On the horizon looms the illegal settlement of Betar Illit with a growing population of over 40,000 ultra-orthodox ideological Jewish settlers ~ a settlement built on land belonging to Wadi Fukin. Settlement construction has lowered the water table in the village, which has 11 natural springs. Raw sewage from the settlement is regularly released into the valley, contaminating the small plots of agricultural land. The villagers are also subject to settler violence including bathing in the springs, burning of wheat fields and uprooting of olive trees. To add insult to injury, the extremely high unemployment rate forces some to seek jobs in the settlement, working for those who have stolen their land and their livelihood. For these settlers, it is seen as cheap labor.

Wadi Fukin Olive Harvest Photo Credit: Dawn

Wadi Fukin Olive Harvest
Photo Credit: Dawn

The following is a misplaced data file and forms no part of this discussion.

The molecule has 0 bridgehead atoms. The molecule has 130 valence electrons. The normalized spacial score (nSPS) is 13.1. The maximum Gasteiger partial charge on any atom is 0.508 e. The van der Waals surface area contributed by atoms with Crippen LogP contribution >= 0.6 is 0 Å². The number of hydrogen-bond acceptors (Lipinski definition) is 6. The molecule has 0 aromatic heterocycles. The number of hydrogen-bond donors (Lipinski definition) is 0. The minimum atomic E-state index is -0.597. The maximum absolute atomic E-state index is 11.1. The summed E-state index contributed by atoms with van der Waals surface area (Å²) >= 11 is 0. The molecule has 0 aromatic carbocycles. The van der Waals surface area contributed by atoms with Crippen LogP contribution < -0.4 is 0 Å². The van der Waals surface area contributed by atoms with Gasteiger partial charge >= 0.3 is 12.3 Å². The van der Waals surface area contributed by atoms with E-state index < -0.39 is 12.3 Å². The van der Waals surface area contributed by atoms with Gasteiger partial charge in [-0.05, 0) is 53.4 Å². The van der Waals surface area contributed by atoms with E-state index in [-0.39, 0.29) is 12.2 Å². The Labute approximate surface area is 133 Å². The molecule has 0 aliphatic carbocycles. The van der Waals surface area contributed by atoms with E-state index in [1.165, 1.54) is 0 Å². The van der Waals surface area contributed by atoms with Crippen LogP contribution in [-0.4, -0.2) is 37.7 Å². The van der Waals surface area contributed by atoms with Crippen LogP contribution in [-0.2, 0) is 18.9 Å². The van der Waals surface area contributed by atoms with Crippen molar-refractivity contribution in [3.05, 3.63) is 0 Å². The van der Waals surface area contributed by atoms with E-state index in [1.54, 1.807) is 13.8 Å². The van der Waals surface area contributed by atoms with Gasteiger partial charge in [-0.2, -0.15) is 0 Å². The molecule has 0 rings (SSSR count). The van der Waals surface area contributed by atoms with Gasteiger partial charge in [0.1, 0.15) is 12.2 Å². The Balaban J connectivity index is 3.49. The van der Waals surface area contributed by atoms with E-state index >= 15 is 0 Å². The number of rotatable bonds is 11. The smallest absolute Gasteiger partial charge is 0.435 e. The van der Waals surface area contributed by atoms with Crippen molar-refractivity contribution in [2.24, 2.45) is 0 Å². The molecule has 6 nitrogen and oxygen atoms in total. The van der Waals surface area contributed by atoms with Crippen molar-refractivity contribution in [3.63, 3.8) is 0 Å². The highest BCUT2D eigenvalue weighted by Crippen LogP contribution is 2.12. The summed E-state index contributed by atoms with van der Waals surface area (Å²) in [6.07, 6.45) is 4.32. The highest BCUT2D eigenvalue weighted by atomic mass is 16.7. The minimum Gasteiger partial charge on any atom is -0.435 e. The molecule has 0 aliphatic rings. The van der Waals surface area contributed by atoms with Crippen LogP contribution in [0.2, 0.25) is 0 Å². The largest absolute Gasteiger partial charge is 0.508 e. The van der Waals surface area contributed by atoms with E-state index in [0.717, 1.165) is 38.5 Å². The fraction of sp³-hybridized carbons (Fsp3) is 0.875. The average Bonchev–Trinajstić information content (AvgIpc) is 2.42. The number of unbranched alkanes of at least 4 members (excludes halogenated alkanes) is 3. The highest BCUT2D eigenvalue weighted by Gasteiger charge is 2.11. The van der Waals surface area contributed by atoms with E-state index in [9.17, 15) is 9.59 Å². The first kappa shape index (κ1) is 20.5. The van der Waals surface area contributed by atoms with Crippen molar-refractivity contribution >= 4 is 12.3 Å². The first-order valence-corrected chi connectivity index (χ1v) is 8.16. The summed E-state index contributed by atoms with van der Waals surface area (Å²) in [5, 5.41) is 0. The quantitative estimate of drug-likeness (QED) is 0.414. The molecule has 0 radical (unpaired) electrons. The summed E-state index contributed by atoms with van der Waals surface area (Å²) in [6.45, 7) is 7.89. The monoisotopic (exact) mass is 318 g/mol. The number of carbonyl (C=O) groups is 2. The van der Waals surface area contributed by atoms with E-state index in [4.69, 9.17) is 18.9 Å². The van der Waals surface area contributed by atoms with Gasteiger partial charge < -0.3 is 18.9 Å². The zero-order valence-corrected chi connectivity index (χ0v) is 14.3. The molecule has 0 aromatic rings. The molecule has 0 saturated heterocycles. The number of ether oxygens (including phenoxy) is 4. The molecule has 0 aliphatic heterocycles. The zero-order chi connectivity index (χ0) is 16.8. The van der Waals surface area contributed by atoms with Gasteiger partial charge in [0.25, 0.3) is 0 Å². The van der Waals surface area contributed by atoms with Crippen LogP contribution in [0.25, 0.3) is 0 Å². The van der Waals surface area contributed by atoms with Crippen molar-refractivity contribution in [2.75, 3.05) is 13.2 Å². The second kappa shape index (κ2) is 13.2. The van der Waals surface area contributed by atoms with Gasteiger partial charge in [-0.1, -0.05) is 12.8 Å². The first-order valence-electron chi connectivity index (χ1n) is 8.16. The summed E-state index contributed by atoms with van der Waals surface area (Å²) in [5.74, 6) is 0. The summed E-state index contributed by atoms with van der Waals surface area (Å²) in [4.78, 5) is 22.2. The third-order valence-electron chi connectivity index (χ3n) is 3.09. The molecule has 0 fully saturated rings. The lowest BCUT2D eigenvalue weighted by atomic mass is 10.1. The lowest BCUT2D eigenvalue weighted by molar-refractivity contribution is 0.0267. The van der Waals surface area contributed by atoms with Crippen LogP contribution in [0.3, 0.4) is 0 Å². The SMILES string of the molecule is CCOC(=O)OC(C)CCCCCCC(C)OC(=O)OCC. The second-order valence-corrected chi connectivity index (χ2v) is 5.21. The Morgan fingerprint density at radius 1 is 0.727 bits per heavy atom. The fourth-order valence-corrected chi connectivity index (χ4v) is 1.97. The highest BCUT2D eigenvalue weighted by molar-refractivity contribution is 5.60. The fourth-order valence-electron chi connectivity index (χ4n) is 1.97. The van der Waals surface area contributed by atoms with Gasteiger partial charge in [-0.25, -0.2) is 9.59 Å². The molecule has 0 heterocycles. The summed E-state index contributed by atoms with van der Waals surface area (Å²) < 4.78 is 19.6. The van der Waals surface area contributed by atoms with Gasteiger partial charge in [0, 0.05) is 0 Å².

November is the olive harvest in Palestine. Villagers from Wadi Fukin routinely request protective presence from internationals and Israeli peace activists during this time as this has been shown to reduce settler violence. So it was that our EAPPI team joined with several vanloads of volunteers to help pick olives. The day was beautiful ~ bright sun and a light breeze. When we arrived, the villagers were already gathered in small groups under their trees with tarps spread wide to catch the ripe olives. It is a family affair. Community picnics are held in the shade of the olive trees. The harvest goes on for days or weeks, depending on the number of trees and how much volunteer help villagers receive. We were given the typical Palestinian welcome, as we piled out of the vans and fanned out to different areas of this beautiful valley.